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The true story of a Romany childhood… Gypsy Princess is a searingly honest account of what life is really like for travelling communities, for girls in particular, and captures a way of life that is slowly fading away. If you enjoyed the memoirs of Mikey Walsh and Jess Smith, you’ll be enthralled by Violet Cannon’s biography.
‘A fascinating and enjoyable insight into Gypsy life’ – Closer
A true blooded Gypsy, Violet Cannon grew up the Romany way. Life was tough at times, living in a cramped one-roomed trailer, but, unbound by strict routines, Violet spent her days learning to keep home, playing and roaming the fields with a sense of freedom long lost to the rest of modern society.
Immersed in the Gypsy way of life, her childhood set her apart from other children. Bullied by classmates, and segregated from ‘gorgia’ kids (all non-Gypsies), Violet eventually left school at the age of nine to live a life of travel, play and learning under generations-old Gypsy rules on the fringes of society.
With traditional values at the heart of her childhood, the pressure of conforming and marrying young was intense. Violet was duty-bound to find a husband, but would her marriage lead to the ‘happy ever after’ she grew up believing in as a Gypsy girl?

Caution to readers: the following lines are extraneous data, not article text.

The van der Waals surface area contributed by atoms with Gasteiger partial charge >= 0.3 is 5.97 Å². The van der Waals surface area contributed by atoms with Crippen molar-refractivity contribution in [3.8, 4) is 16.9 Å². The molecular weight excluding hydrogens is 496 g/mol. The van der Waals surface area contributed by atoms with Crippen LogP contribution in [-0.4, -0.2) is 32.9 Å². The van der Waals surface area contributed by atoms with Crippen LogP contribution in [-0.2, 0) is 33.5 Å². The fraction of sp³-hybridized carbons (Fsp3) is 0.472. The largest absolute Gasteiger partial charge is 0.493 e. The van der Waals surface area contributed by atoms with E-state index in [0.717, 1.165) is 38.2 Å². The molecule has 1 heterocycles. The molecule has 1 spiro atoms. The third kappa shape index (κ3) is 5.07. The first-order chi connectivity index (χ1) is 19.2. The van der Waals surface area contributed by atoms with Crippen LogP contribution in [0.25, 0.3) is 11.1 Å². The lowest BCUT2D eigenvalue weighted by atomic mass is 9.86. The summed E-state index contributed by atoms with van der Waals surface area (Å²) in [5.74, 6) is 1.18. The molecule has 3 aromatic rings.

What readers are saying about Gypsy Princess:
‘A fascinating and realistic look at what it means to be a Gypsy in today’s society. A little understanding of Gypsy traditions goes a long way and I hope we see more biographies like this one‘
‘Violet is so likeable and warm, and the stories are written so vividly that you can really imagine yourself there‘
‘I could not put this book down – from the first paragraph I was hooked. I would love to read more about this fascinating lady and her family. By the end of the book I felt as if I knew them all‘
'A fascinating and enjoyable insight into Gypsy life'
'[A] fascinating insight into Gypsy culture and community'